Candied Lemon Peel and Candied Orange Peel are common ingredients in Holiday baking. Skip the hard, store-bought versions and make your own. It’s easy!
What is candied fruit?
Candied fruit, also known as crystallized fruit, has been around for ages. Traditionally, slices of fruit were heated in a sugar syrup as a way to preserve them. (The sugar syrup actually absorbs the moisture from within the fruit.)
It’s common to find candied ginger in the States, but if you see craisins, dried cherries, dried pineapple, or dried kiwi, odds are they have actually been candied (either entirely or partially) as well.
In Europe, something called “candied peel” is a common ingredient called for in baked goods and candies, particularly during the holiday time. (It’s a common ingredient in German Stollen, and can also be used in Italian Panettone, as well as Irish Barmbrack.)
Making your own Candied Citrus Peel
You can typically purchase candied lemon peel and orange peel from grocery stores that carry more specialty ingredients, but sometimes they can be tricky to find in the States, particularly if you’re looking for them outside of the holiday season.
And, to be honest, the store bought version is typically highly dyed, pumped with artificial flavoring, and full of high fructose corn syrup.
Not things that bring us holiday cheer. Or cheer at any time of year.
The good thing is, candied lemon peel and other candied citrus peel is INCREDIBLY easy to make at home. And, if you make it at home, you know exactly what’s going into it, and you can make just as much as you want to have on hand.
Plus, you can make it out of any citrus you like! Lemons, oranges, limes, grapefruit, they’re all game! And, each has their own, tasty uses!
How to make Candied Lemon Peel and other candied peel
Like we mentioned, the process to make candied citrus peel is super simple. Honestly, the toughest part of the whole process is peeling the citrus in large portions and then skimming some of the bitter pith off of the back of the deliciously fragrant peel.
Once you have your trimmed and sliced peel, it first gets boiled in two changes of water. These two boilings will soften the peel and remove any bitterness remaining from the pith.
Then comes the sugar bath. The peel are simmered in a simple syrup for an hour, until they are nearly translucent.
Finally, the peels are drained from the syrup and dried in a VERY low oven. (Keep that syrup, by the way, it’s tasty stuff!)
The process is a bit long, but it’s mostly hands off, and SO worth it!
How to use Candied Citrus Peel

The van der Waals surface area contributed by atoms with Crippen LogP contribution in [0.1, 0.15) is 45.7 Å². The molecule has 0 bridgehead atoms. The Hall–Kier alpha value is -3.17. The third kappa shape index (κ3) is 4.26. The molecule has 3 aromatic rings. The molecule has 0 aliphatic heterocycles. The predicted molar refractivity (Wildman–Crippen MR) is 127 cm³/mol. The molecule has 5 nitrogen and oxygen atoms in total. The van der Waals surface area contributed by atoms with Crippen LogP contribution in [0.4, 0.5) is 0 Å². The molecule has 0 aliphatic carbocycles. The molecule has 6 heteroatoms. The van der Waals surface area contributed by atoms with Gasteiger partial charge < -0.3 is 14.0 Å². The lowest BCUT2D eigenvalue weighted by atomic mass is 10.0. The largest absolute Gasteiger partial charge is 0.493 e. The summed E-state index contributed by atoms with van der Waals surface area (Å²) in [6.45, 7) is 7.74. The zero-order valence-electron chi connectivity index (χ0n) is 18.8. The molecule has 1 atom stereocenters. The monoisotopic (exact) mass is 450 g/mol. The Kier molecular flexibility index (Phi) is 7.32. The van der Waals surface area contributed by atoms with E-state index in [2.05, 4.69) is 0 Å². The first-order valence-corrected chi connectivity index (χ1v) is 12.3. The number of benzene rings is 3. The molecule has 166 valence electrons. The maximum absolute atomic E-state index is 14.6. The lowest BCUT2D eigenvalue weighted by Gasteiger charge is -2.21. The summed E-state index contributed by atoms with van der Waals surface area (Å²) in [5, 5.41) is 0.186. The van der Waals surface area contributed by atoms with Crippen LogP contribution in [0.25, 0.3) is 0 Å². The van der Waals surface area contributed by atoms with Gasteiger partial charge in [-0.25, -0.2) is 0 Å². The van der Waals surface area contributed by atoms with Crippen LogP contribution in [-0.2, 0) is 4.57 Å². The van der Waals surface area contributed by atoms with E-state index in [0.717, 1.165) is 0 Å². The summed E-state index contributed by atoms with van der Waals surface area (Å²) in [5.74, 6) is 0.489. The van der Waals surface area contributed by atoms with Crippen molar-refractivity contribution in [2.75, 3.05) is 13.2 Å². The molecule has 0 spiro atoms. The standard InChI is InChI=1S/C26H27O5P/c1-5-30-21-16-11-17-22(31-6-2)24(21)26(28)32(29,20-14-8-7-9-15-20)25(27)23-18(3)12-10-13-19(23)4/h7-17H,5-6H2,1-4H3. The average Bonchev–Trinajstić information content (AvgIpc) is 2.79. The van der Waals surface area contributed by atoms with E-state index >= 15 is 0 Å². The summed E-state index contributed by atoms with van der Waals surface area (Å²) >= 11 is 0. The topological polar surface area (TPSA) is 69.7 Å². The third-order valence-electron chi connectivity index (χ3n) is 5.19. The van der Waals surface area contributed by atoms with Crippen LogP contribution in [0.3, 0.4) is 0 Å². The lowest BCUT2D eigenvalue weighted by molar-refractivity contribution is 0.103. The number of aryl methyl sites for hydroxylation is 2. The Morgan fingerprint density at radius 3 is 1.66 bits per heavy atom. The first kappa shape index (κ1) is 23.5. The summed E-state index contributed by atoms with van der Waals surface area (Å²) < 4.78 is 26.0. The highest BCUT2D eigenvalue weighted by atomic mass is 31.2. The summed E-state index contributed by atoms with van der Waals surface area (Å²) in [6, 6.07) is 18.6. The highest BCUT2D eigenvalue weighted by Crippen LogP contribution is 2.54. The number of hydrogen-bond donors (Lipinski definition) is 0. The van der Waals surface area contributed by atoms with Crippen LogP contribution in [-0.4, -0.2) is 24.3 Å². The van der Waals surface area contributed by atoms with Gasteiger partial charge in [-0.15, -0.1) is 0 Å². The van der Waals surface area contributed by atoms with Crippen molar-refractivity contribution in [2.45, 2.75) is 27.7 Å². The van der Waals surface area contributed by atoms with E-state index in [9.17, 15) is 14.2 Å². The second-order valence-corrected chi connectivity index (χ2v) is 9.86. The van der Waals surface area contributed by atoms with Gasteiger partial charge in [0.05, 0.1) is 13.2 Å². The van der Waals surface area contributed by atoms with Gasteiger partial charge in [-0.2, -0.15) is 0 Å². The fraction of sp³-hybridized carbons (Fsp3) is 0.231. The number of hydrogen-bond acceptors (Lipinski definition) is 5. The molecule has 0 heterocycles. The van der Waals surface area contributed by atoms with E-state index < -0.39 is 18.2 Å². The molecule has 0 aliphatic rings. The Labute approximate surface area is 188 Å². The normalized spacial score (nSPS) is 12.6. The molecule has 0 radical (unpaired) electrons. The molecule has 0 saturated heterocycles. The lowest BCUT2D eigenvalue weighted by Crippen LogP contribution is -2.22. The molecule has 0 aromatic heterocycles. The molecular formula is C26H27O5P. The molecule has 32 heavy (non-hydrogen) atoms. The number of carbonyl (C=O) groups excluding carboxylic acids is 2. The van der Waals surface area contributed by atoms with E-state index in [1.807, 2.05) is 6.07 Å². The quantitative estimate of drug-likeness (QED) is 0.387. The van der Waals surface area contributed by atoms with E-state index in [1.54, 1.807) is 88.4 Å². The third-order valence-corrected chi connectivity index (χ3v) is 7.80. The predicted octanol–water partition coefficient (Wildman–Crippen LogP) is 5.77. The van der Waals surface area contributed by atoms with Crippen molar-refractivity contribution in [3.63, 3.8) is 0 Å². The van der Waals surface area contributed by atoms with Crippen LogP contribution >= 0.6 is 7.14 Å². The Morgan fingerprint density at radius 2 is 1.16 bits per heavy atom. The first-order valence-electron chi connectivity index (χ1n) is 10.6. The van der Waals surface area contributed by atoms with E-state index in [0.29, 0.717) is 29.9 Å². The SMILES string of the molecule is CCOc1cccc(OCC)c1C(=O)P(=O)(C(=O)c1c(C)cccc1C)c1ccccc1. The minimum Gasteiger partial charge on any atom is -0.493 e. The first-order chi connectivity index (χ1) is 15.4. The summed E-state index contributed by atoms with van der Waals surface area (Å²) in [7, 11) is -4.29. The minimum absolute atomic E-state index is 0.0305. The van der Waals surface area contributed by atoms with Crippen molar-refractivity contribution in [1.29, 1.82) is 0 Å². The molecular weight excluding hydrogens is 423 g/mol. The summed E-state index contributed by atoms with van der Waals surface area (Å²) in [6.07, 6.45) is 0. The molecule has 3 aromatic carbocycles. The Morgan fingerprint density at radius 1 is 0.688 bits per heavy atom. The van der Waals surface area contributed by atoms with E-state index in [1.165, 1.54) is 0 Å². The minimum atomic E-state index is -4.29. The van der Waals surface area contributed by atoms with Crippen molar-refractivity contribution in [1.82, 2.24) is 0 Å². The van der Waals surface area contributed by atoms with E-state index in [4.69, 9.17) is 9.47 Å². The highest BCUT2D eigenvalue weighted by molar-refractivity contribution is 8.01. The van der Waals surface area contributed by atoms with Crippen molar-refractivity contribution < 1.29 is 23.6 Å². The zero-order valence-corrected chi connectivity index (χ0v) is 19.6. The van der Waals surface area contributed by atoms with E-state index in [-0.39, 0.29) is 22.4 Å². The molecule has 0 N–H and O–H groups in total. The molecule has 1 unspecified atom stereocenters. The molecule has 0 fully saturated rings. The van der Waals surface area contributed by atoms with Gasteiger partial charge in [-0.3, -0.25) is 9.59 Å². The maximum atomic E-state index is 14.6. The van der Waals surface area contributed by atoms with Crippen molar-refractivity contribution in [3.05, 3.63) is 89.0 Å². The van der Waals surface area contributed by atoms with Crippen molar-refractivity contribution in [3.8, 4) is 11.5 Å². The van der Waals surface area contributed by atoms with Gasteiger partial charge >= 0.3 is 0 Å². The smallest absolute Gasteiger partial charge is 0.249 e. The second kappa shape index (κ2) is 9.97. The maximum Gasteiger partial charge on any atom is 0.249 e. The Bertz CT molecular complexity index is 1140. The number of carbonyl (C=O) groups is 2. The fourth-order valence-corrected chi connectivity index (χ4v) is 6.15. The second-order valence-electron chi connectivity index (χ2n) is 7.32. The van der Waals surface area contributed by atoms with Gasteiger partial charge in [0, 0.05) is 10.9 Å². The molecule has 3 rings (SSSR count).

Now that you have a stash of candied citrus peel, what are you going to do with it? (I mean, there is only so much Stollen one can make in a year.)
Don’t you worry, there are many ways to use up these sweet, citrusy treats.
- Sprinkle them over ice cream or yogurt
- Dip them in chocolate (Chocolate+Orange=YUMMY!)
- Use them as a topping for pies or cakes
- Mix them into muffin, pancake, or cake batter
- Tuck them into citrus-based cocktails as a sweet garnish
- Add them to homemade trail mix or granola
WHAT CAN YOU DO WITH THE LEFTOVER LEMONS?
Since making candied citrus peel only uses the zest (much like making your own limoncello), you will be left with lots of lemons (or oranges or limes) without skins that need to be used relatively soon.
A classic use for lemons them is lemonade – why not try limonana, a Mediterranean mint lemonade?
You can also use some lemon juice to make lemon curd (or orange curd or lime curd).
Or, simply freeze the juice in an ice cube tray so it is ready to use when you need it.
Now! What are you waiting for? Go forth and make some candied peel!
Candied Citrus Peel
- 4 oranges, 4 large lemons, 6 limes, or 3 grapefruit*
- 1 c sugar
- ¾ c water
- 2 tsp sugar
- Quarter the fruit and remove the peel and pith (the white part) in as large of sections as you can. Slice the peel into small strips and place them in a saucepan. Cover the strips of peel with cold water and bring to a boil. Simmer the peel for 5 minutes. Drain the saucepan and fill it with fresh, cold water. Bring the water to a boil for the second time and simmer again for 5 minutes. (This will soften the peel and remove the bitterness of the pith.) Drain for a second time, and set aside.
- In a wide-bottomed saucepan, whisk together sugar and ¾ c water, heating until the sugar has dissolved. Add the drained peel and simmer, covered, 50-60 minutes, until the peel is shiny and translucent. (Do not stir. If some of the peels are not submersed in the syrup, simply press them down. The peels are fragile and stirring will break them.)
- Remove the peels from the pan and place on a parchment paper lined baking sheet. (Save any leftover syrup. That’s good stuff!**)
- Sprinkle the peels lightly with granulated sugar.
- Put the baking sheet with the peels in a low oven (150F) for 1 hour, or until they have dried completely.
- Store in an air-tight container in a cool and dry place for 6-8 weeks.